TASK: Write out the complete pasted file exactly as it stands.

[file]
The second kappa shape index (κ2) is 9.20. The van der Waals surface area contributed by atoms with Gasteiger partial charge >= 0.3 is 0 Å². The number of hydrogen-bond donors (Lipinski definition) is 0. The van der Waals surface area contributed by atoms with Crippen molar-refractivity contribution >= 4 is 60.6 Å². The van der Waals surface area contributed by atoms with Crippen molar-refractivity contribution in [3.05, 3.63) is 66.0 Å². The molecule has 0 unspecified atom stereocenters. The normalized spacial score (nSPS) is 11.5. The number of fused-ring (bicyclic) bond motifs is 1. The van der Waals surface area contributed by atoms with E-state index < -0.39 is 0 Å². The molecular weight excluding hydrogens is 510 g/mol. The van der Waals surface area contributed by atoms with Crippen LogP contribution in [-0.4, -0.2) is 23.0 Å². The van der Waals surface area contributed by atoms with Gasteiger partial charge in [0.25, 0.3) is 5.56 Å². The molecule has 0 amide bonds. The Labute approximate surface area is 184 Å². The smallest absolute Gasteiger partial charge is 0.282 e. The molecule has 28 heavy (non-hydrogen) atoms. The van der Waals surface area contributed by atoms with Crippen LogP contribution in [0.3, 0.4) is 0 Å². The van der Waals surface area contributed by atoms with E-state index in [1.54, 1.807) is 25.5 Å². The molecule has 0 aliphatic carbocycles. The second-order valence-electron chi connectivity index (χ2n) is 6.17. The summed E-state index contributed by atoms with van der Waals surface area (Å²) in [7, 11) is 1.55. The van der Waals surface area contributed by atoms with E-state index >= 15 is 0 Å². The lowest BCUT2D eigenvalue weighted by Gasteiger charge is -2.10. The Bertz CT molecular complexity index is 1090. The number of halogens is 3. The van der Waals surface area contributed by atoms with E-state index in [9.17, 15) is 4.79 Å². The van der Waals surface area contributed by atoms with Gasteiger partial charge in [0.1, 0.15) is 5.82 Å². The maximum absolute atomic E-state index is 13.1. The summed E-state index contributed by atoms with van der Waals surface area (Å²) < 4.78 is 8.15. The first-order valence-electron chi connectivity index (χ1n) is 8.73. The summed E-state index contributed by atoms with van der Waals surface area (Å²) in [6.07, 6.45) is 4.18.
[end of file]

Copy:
The second kappa shape index (κ2) is 9.20. The van der Waals surface area contributed by atoms with Gasteiger partial charge >= 0.3 is 0 Å². The number of hydrogen-bond donors (Lipinski definition) is 0. The van der Waals surface area contributed by atoms with Crippen molar-refractivity contribution >= 4 is 60.6 Å². The van der Waals surface area contributed by atoms with Crippen molar-refractivity contribution in [3.05, 3.63) is 66.0 Å². The molecule has 0 unspecified atom stereocenters. The normalized spacial score (nSPS) is 11.5. The number of fused-ring (bicyclic) bond motifs is 1. The van der Waals surface area contributed by atoms with E-state index < -0.39 is 0 Å². The molecular weight excluding hydrogens is 510 g/mol. The van der Waals surface area contributed by atoms with Crippen LogP contribution in [-0.4, -0.2) is 23.0 Å². The van der Waals surface area contributed by atoms with Gasteiger partial charge in [0.25, 0.3) is 5.56 Å². The molecule has 0 amide bonds. The Labute approximate surface area is 184 Å². The smallest absolute Gasteiger partial charge is 0.282 e. The molecule has 28 heavy (non-hydrogen) atoms. The van der Waals surface area contributed by atoms with Crippen LogP contribution in [0.3, 0.4) is 0 Å². The van der Waals surface area contributed by atoms with E-state index in [1.54, 1.807) is 25.5 Å². The molecule has 0 aliphatic carbocycles. The second-order valence-electron chi connectivity index (χ2n) is 6.17. The summed E-state index contributed by atoms with van der Waals surface area (Å²) in [7, 11) is 1.55. The van der Waals surface area contributed by atoms with E-state index >= 15 is 0 Å². The lowest BCUT2D eigenvalue weighted by Gasteiger charge is -2.10. The Bertz CT molecular complexity index is 1090. The number of halogens is 3. The van der Waals surface area contributed by atoms with E-state index in [9.17, 15) is 4.79 Å². The van der Waals surface area contributed by atoms with Gasteiger partial charge in [0.1, 0.15) is 5.82 Å². The maximum absolute atomic E-state index is 13.1. The summed E-state index contributed by atoms with van der Waals surface area (Å²) < 4.78 is 8.15. The first-order valence-electron chi connectivity index (χ1n) is 8.73. The summed E-state index contributed by atoms with van der Waals surface area (Å²) in [6.07, 6.45) is 4.18.